--- this is the bad part, you have been warned ---

Well the RN made her way to me. After we assured that this was the right patient and that there was NO EMERGENCY here or anywhere in the facility. She was young and seemed blissfully unaware of heap of crap we were standing in. I asked what she told our dispatch - "We have patient that is a full code and needs to go to the ED for eval". She recounted all this while she was chewing (and smacking!) her gum while her hand was firmly on her hip. I'm certain that I must have been some shade of crazy crimson with my mouth hanging open. What happened next would best be described as educational. I asked what the problem was - the RN told me that the patient "had a decreased rectal temp and it had been that way for a couple of days." I am not kidding. I asked if there was any problem or complaint - the RN replied, "no, he's eating fine, acts normal, denies any pain or anything, I just called the doctor again about the temp, actually the lack of one and we thought it best to just send him out for eval." THAT word again. She also told us that she had called the family to let them know that she was sending him to the ER and the paramedics were on there way - that poor family.

I admit I was invested and I was very direct with her - First, eval is not a word. Second, you are never to call my dispatch and mention a patients "code status" ever - all patients are full codes by the fact you have called for a paramedic and that is the law and it is even written in the front of every chart (the law is different now). Third, explain to me the entire thing from the start using logic or skill or the ability to critically think or heck, I'll take common sense - now that you have placed the patient in a certain-to-be-harrowing-trip at dark, in the snow by the only paramedic in the area to sit in an ER with no complaint other than a decreased rectal temperature (which as 97.9 as I recall). Well, I'm not sure what else was said but then she started crying - yep, crying. I don't think I was deliberately mean, but - to a nurse that was not skilled in acute care - I'm sure that the questions that might have followed that all important third point were unanswerable. Looking back - I might have been a bit more understanding and certainly now - I would never handle the situation the way I did - it was what it was and although she may have been new and showed very poor judgement, I was the one that really messed up here. :selfbonk: :selfbonk: :selfbonk:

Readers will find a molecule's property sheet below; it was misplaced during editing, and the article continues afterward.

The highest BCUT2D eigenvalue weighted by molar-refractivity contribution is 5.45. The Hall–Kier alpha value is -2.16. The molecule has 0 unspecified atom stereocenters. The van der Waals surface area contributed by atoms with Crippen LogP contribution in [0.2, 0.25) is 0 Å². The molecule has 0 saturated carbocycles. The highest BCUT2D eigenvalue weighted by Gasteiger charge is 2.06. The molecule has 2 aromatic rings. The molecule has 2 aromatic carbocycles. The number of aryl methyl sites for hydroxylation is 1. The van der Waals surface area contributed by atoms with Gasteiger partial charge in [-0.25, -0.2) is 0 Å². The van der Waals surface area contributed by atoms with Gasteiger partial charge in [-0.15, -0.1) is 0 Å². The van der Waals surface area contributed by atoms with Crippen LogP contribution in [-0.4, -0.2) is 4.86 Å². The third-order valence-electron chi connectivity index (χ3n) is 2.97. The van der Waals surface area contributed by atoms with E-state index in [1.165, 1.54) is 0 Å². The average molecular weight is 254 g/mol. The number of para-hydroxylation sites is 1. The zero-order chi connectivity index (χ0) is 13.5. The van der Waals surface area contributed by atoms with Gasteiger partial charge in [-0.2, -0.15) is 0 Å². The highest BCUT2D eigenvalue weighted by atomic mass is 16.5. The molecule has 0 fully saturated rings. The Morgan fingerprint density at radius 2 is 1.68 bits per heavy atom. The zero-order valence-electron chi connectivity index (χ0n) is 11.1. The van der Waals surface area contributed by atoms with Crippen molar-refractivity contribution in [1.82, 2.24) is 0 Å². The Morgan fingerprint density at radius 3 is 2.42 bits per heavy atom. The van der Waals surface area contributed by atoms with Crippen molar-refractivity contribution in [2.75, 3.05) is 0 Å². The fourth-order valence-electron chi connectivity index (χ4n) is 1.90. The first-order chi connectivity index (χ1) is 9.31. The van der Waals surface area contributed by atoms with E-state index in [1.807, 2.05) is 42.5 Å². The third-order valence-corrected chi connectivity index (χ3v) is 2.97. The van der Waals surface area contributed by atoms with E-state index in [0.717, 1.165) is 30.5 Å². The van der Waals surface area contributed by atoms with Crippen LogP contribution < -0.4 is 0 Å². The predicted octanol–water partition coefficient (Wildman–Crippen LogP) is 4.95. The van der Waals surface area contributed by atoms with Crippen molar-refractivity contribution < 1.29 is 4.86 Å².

I hope that my poor example will open someone's eyes. I do not have to make the mistake to learn from it. :bugeyes:

Anyway - I never look down at anyone. I know that I do not like being "looked down on" and made to feel less than..... We are all different and it is the really good ones that will take the time and gain the insight to let everyone see eye-to-eye. We are in this together. I see that now.

Practice SAFE!